Snaffle bits are the most common type of bit and consist of two bit rings with a mouthpiece that can vary in shape and size. Straight bits, double-jointed bits, and triple-jointed bits made of metal are the most common, but many bits also have a mouthpiece covered in rubber or latex. Snaffle bits work without any lever action, and the pressure from the rein is transferred directly to the horse's mouth.
Some form of soft, non-toxic plastic material is used to better suit sensitive horses. Straight snaffle bits can also be available with tongue relief to reduce pressure on the horse's tongue.
Snaffle bits are the most common bitA standard snaffle bit is a basic bit from which one starts in almost all riding. It is used in riding schools by both beginners and experienced riders, and it is the most common bit to use when introducing a young horse to having a bit in their mouth. Many horses never use any other bit than a standard snaffle and manage just fine with it. A standard snaffle bit is milder than leverage bits and elevator bits, like pelham and gag bits, making them suitable for children or riders without much experience.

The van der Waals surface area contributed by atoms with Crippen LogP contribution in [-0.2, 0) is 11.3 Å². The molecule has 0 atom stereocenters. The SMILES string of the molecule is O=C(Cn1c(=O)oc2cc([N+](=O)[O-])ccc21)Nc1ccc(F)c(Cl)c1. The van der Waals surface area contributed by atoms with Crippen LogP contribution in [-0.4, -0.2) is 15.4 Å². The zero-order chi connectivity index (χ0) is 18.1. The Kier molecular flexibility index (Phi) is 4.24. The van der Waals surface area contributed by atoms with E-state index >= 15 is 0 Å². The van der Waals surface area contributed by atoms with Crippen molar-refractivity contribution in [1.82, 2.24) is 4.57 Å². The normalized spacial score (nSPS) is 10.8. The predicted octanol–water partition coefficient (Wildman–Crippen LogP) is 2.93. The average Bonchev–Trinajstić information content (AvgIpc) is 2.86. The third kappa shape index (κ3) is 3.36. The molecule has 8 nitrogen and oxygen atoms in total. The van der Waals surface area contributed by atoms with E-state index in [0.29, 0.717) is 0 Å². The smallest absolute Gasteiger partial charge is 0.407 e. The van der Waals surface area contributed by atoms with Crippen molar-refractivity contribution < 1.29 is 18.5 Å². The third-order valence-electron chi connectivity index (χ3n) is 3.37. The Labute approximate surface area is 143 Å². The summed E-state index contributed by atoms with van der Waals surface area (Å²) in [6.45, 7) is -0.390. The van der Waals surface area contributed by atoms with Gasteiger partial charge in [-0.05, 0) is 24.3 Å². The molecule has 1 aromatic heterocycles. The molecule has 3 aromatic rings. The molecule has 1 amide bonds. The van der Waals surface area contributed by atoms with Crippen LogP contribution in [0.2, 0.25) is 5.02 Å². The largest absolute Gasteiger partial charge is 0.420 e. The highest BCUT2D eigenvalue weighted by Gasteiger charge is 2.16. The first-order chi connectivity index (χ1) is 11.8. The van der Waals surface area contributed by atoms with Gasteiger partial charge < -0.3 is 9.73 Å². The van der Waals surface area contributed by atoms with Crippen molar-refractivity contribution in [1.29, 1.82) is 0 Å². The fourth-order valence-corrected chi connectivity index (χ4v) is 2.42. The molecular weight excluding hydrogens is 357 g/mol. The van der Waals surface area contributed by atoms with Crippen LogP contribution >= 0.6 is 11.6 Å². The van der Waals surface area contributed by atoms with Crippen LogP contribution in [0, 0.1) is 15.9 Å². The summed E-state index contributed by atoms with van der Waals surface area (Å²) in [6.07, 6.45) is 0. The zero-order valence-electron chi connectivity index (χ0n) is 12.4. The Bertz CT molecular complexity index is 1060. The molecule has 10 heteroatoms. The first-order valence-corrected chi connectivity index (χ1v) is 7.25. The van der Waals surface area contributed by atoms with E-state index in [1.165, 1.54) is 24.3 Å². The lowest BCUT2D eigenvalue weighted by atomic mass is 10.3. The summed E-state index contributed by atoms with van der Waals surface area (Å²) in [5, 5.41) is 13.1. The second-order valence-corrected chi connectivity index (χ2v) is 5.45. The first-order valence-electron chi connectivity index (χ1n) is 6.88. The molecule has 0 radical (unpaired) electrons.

Straight bit, double-jointed or triple-jointed?Which bit to choose is, of course, very individual and depends on several different factors. Of these three variations - straight, double-jointed, and triple-jointed snaffle bits - one can generally say that all three are quite mild. More joints make them milder as the horse can push the bit away to some extent with its tongue. Thus, a triple-jointed bit is the mildest, followed by the double-jointed, while a straight bit is considered sharper since the horse cannot create space in its mouth by itself. All these three types are relatively mild bits compared to other variations. In the end, it's the rider's hand that determines how sharp a bit is, not whether it's straight or jointed. Other factors that can determine which bit suits best include, for example, how your horse's mouth is structured. Some veterinarians and studies suggest that a straight bit causes fewer bit-related injuries in the mouth and some advocate that variation is important. Therefore, one should switch between straight and jointed bits to vary the pressure points. Test out which bit your horse prefers and remember to have a veterinarian or equine dentist check your horse's mouth regularly to keep it healthy and injury-free.